That remaining 6% can act as a "safety buffer" to prevent bottoming...considering it was only a few millimeters from full compression, pat yourself on the back for taking the time to make proper adjustments :)

I've never ridden the 5th Element Air (I have a Manitou Swinger 3-Way Air on my rig). My shock's air measurements are 75psi in the SPV chamber and 170psi (roughly 70% of my body weight) in the main spring. Most Clydes like myself have their pressures MUCH higher in their shocks. So again, it's all dependent on many variables.
 

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The minimum is 50 psi in the IFP. This is confirmed by Progressive and TFT. 75 psi is just really a safety buffer probably because a lot of pumps don't read correctly if the pressure is too low. Once the pressure is below 50 psi the shock starts to loose its damping and rebound. It won't damage it though.
 

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'18 Transition Sentinel
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Discussion Starter · #7 · (Edited)
A couple of more silly Q's...

I have a couple of more silly questions about 5th Air...

(A) Currently the rebound knob and the IFP valve are both facing the same direction. Can I safely turn the shaft 180-degrees so that the rebound knob faces one way while the IFP valve faces the other way? If so, is it necessary to deflate the shock first, before spinning/turning the shaft around? (I may need to do this for "easier accessing around the frame design" reasons.)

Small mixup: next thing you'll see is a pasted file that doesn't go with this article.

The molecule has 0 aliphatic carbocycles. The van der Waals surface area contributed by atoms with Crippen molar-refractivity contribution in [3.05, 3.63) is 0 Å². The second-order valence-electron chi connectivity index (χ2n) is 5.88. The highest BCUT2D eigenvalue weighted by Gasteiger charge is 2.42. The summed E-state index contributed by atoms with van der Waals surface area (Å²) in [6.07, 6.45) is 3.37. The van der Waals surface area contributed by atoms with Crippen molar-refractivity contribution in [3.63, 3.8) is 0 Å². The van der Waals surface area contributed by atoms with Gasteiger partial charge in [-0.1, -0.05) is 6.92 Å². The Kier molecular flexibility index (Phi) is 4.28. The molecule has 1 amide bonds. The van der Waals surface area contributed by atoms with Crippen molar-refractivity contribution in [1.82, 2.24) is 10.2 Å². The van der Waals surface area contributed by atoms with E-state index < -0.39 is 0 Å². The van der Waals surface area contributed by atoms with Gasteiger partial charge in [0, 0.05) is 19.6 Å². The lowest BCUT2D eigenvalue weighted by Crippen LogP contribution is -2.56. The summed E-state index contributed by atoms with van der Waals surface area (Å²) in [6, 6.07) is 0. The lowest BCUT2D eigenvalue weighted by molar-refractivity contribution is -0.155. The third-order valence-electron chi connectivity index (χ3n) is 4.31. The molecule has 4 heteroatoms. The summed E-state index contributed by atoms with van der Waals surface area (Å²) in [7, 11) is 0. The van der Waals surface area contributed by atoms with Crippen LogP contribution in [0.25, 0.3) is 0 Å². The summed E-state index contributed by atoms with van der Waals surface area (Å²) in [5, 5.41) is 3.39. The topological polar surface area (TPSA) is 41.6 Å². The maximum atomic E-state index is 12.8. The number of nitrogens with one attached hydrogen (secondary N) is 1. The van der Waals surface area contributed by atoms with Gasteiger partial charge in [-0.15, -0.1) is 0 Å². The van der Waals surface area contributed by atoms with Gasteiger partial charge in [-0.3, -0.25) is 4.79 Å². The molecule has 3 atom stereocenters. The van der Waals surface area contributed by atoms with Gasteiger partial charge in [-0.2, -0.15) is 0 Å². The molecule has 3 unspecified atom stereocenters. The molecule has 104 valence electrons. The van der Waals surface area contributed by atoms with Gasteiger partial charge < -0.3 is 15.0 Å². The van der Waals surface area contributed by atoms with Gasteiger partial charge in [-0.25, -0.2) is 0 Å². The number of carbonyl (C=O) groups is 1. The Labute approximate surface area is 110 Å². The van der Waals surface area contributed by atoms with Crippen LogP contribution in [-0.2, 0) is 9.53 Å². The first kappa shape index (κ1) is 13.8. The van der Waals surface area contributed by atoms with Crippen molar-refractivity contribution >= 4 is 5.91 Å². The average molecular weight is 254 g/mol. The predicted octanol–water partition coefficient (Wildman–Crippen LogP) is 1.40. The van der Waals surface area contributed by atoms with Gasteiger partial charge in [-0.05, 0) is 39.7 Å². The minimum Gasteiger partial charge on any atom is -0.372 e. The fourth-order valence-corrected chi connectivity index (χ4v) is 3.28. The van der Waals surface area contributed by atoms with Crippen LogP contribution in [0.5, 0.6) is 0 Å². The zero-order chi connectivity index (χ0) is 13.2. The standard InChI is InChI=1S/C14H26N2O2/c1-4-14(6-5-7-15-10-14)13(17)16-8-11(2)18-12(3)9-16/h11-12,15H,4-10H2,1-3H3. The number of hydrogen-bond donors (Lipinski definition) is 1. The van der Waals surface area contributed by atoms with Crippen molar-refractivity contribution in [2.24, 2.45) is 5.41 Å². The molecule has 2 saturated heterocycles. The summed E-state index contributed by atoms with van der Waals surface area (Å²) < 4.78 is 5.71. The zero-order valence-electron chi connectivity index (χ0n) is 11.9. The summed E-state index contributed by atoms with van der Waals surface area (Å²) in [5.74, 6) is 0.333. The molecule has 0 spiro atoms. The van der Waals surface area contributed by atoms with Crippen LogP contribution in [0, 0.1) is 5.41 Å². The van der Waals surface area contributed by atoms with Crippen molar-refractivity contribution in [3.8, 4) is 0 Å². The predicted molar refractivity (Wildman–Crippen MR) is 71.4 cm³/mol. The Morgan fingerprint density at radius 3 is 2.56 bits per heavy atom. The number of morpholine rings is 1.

(B) I have roughly 300 miles on my 5th Air now. While dismounting it to clean, I noticed that its special "eyelet bush" has already developped a play (so much so that I can lightly flick around the silver metal ring that stays inside the black plastic ring. Interestingly it's only with the one for the lower-mount, while the upper one is still tight. I know this depends on rider weight / bike / terrain, but 300 miles seems a bit short...? I presume that I should replace it right away upon noticing a play, unless actually this is just the "beak-in" (& just keep going with it)...? By the way, I notice that this "eyelet bush" has a flush surface on one side and a grooved surface on the other. (Why?) I presume it doesn't matter which side faces right/left when installing...?

Thanks again (in advance),
- PiroChu
 

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A) rotate the ends around all you want.

B) Am I understanding that you have the black plastic outter race bearings? If so, get them changed to the new all metallic with telfon liner bearings. The plastic bearings are failure prone and were dropped quickly after production began. Some old stock that's been laying around in warehouses still makes it out with old stuff....
 

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MTBR Mafia
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there is a formula for correctly setting up air pressure for xc for 5th air